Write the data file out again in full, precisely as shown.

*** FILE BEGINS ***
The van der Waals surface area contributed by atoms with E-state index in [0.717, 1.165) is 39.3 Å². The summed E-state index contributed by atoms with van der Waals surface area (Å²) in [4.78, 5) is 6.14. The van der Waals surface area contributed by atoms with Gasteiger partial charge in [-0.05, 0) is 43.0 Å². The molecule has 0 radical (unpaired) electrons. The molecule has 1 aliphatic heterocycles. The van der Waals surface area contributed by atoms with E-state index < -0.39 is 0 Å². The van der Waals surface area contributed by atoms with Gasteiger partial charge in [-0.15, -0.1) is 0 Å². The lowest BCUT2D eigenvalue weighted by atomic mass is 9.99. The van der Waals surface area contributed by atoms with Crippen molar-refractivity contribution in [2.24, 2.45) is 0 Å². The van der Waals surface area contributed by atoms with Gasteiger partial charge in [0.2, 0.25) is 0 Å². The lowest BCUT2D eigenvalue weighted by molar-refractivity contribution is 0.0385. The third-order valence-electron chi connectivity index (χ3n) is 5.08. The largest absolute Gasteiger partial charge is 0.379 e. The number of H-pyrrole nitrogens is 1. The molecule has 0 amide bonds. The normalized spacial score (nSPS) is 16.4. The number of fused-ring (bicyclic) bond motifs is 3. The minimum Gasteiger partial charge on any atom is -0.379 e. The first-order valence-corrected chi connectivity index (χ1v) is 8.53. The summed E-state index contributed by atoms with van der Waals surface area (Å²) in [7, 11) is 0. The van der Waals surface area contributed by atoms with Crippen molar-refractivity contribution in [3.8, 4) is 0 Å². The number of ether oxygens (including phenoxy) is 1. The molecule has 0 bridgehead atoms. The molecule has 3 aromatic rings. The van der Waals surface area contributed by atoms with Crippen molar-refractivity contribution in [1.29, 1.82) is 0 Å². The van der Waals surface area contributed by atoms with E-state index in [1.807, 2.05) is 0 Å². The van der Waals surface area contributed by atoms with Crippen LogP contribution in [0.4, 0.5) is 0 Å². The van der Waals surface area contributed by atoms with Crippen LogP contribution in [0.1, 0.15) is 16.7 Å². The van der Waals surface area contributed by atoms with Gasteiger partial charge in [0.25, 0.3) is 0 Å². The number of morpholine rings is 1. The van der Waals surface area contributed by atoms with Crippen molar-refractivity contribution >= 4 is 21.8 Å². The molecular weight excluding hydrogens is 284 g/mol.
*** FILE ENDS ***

The van der Waals surface area contributed by atoms with E-state index in [0.717, 1.165) is 39.3 Å². The summed E-state index contributed by atoms with van der Waals surface area (Å²) in [4.78, 5) is 6.14. The van der Waals surface area contributed by atoms with Gasteiger partial charge in [-0.05, 0) is 43.0 Å². The molecule has 0 radical (unpaired) electrons. The molecule has 1 aliphatic heterocycles. The van der Waals surface area contributed by atoms with E-state index < -0.39 is 0 Å². The van der Waals surface area contributed by atoms with Gasteiger partial charge in [-0.15, -0.1) is 0 Å². The lowest BCUT2D eigenvalue weighted by atomic mass is 9.99. The van der Waals surface area contributed by atoms with Crippen molar-refractivity contribution in [2.24, 2.45) is 0 Å². The van der Waals surface area contributed by atoms with Gasteiger partial charge in [0.2, 0.25) is 0 Å². The lowest BCUT2D eigenvalue weighted by molar-refractivity contribution is 0.0385. The third-order valence-electron chi connectivity index (χ3n) is 5.08. The largest absolute Gasteiger partial charge is 0.379 e. The number of H-pyrrole nitrogens is 1. The molecule has 0 amide bonds. The normalized spacial score (nSPS) is 16.4. The number of fused-ring (bicyclic) bond motifs is 3. The minimum Gasteiger partial charge on any atom is -0.379 e. The first-order valence-corrected chi connectivity index (χ1v) is 8.53. The summed E-state index contributed by atoms with van der Waals surface area (Å²) in [7, 11) is 0. The van der Waals surface area contributed by atoms with Crippen molar-refractivity contribution in [3.8, 4) is 0 Å². The number of ether oxygens (including phenoxy) is 1. The molecule has 0 bridgehead atoms. The molecule has 3 aromatic rings. The van der Waals surface area contributed by atoms with Crippen molar-refractivity contribution in [1.29, 1.82) is 0 Å². The van der Waals surface area contributed by atoms with E-state index in [1.807, 2.05) is 0 Å². The van der Waals surface area contributed by atoms with Crippen LogP contribution in [0.4, 0.5) is 0 Å². The van der Waals surface area contributed by atoms with Crippen LogP contribution in [0.1, 0.15) is 16.7 Å². The van der Waals surface area contributed by atoms with Gasteiger partial charge in [0.25, 0.3) is 0 Å². The number of morpholine rings is 1. The van der Waals surface area contributed by atoms with Crippen molar-refractivity contribution >= 4 is 21.8 Å². The molecular weight excluding hydrogens is 284 g/mol.